Japanese troops are to stay in Iraq
Japanese papers agree that the government's approval of a plan to allow troops to join a new multinational force in Iraq is in principle the right thing to do.
But they take strong exception to the way Prime Minister Junichiro Koizumi announced the decision.
Asahi Shimbun describes the prime minister's logic in justifying a Japanese role as "rough and careless" and says that, out of deference to the United States, he wants the Self Defence Forces (SDF) to stay in Iraq "at any cost".
"Cooperation in reconstructing Iraq is necessary even if it is a result of the wrong war," the paper says.
"But to do so, it is indispensable for the government to go through appropriate procedures."
It says the exact nature of Japan's assistance for Iraq must be properly examined both by parliament and the people.
If the SDF takes part in the multinational force without debate, "the principles of Japan's contribution will be further distorted", the paper adds.
A second article in Asahi Shimbun is even more critical.
"No applause for Koizumi's cheap magic show," it says. "The government has shamelessly resorted to every cheap verbal trick to cheat the constitution."
The word "participation" is a case in point, the paper says, adding that "strictly speaking" SDF participation in the multinational force violates the constitution.
"So, the government tried to justify its position by arbitrarily stretching the meaning of the word. Realizing this trick was not working, the government simply dropped the word from its official statement."
"Command" is another word the government had to skirt round, the paper says.
It notes that if the SDF comes under the unified command of the multinational force, Japanese troops may be ordered to engage in armed action - a clear constitutional violation.
So, the paper says, the government employed another of its "cheap tricks".
"In translating into Japanese the UN Security Council resolution concerning 'unified command', the government took the liberty of translating this expression liberally to suit its own purpose."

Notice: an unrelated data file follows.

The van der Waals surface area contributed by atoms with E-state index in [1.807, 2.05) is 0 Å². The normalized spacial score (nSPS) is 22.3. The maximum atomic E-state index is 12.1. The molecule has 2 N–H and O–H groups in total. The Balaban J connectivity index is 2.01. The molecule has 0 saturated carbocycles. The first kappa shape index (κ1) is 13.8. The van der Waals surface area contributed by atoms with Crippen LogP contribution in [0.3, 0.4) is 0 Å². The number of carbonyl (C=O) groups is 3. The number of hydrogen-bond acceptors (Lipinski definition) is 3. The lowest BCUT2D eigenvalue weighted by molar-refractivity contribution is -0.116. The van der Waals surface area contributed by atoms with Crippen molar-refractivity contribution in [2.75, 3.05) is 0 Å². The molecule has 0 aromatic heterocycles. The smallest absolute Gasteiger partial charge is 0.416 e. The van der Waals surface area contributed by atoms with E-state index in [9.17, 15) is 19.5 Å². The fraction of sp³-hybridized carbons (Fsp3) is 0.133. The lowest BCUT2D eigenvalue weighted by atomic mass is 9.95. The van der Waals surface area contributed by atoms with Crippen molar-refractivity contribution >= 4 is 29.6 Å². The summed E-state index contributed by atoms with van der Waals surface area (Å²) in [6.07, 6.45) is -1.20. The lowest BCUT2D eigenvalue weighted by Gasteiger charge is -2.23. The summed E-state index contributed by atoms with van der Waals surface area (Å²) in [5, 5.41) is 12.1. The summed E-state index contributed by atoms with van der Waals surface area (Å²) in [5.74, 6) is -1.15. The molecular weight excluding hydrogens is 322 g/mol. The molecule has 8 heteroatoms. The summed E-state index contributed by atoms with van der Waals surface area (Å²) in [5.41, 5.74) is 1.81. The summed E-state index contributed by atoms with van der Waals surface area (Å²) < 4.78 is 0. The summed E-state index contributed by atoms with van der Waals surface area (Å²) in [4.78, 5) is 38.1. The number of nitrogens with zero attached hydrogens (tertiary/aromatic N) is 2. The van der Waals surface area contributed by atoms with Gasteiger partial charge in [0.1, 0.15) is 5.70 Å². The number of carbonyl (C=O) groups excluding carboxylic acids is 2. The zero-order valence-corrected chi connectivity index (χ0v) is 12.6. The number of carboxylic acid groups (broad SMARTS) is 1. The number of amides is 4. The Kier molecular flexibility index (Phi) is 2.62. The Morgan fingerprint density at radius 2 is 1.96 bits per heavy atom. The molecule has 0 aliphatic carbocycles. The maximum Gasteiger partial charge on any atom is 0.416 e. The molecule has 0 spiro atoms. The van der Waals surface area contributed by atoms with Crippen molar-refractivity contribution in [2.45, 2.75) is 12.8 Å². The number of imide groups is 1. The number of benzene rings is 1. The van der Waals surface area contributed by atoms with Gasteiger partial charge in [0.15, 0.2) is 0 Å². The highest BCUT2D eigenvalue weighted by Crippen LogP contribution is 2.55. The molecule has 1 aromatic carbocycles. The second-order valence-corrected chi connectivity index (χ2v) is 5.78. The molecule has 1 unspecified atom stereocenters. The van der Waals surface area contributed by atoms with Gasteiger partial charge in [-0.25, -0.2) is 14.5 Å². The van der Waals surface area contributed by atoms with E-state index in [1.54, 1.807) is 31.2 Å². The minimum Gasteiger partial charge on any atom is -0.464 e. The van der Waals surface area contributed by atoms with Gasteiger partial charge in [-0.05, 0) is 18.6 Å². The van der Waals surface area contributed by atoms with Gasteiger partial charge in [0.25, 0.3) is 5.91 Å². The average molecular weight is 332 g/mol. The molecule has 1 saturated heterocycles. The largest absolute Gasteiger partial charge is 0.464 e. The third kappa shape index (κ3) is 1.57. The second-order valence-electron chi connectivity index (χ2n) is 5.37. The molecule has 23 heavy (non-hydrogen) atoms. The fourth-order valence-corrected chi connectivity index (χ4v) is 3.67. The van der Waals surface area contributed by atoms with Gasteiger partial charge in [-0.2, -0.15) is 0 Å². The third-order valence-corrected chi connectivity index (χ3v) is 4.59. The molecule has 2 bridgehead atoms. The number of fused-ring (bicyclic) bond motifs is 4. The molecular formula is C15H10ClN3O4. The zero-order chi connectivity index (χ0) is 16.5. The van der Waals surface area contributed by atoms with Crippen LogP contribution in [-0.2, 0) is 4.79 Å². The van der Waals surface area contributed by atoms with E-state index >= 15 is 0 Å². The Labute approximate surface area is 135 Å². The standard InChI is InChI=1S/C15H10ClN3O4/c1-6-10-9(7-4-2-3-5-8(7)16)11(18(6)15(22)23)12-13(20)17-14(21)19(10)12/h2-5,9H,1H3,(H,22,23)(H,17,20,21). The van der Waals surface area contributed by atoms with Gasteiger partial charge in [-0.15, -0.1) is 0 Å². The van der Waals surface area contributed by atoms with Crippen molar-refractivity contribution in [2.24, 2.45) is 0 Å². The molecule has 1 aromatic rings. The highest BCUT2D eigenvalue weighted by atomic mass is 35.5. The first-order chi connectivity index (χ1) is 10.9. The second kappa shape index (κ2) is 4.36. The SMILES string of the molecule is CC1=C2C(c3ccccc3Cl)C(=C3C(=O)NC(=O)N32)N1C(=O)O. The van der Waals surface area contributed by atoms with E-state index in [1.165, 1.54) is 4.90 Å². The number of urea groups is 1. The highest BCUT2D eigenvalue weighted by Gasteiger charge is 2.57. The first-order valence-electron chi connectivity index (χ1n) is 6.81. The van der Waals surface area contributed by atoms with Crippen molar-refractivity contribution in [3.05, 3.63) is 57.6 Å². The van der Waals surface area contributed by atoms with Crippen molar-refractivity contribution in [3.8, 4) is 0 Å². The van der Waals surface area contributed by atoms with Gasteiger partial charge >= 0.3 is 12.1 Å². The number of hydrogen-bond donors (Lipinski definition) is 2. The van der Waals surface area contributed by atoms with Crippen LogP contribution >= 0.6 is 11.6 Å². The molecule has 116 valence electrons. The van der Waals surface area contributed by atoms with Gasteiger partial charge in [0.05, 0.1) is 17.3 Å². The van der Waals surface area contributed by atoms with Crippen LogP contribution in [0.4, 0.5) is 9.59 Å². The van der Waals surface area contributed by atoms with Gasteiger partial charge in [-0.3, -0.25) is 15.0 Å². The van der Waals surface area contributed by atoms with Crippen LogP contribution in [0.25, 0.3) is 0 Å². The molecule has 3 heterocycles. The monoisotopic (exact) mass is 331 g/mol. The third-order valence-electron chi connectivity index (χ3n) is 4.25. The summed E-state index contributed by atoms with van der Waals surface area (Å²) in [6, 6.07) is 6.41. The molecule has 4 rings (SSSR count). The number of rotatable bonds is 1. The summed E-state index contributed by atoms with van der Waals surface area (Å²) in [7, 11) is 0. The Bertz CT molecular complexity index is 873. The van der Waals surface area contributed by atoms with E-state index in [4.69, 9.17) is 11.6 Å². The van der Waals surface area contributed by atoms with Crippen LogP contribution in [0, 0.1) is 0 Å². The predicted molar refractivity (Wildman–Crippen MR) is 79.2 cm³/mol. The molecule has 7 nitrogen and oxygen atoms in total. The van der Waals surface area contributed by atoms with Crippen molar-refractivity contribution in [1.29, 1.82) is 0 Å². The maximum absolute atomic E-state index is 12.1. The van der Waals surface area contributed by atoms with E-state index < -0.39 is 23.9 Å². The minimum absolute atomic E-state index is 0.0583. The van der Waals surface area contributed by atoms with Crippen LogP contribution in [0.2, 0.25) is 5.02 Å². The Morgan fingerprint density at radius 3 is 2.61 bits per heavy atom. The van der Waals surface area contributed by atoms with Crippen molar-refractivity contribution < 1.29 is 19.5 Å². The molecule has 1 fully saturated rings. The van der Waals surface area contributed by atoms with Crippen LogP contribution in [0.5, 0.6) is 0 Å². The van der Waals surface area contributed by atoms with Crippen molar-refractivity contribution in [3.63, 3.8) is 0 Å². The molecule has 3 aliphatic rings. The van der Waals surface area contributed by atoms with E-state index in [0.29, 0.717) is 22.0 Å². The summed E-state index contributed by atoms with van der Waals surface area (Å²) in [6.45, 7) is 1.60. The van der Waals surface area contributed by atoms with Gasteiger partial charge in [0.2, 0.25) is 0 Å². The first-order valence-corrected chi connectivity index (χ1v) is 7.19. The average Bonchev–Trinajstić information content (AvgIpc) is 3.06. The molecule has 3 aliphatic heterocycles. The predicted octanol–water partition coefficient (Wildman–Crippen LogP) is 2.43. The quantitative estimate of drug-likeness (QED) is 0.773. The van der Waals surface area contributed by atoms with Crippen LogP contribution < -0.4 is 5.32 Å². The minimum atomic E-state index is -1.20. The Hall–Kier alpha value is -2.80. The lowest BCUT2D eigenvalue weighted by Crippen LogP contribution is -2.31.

Another paper, however, adopts a more charitable approach towards the prime minister.
"What Mr Koizumi is aiming for is right," says Sankei Shimbun.
"The prime minister's judgment is not wrong," the paper goes on, arguing that if Japan withdrew the SDF from Iraq, it would be "held in contempt" and might be still be a target of terrorism.
But, it says, the decision needs further explanation, and Mr Koizumi should make greater efforts to win over the public.
Tokyo Shimbun bluntly accuses the prime minister of ignoring public opinion.
What the people really want to hear, it says, is not an "empty explanation", but assurances that steps are being taken to "help the Iraqi people without violating the constitution".
Although the government is planning what amounts to "a shift in Japan's security policy", the prime minister manifestly failed to dispel public concern that Japan may be dragged into a "quagmire".
"He should not make light of the people," the paper says.
Mainichi Shimbun believes in turn that Mr Koizumi's replies at his news conference lacked "enthusiasm and persuasiveness".
He failed to explain how "Japan's independent command" can be guaranteed. And he devoted just two minutes in his opening remarks to the issue.
"Compared to the length of time devoted to explaining social security, his explanation on multinational force participation was decidedly bland," it says.
The paper also finds it difficult to reconcile the prime minister's remarks about helping with the transport of US troops with his claims that the SDF mission will be "limited to humanitarian and reconstruction aid".
"We cannot help being concerned about how seriously the prime minister considered the whole issue before making the decision," the paper concludes.
BBC Monitoring, based in Caversham in southern England, selects and translates information from radio, television, press, news agencies and the Internet from 150 countries in more than 70 languages.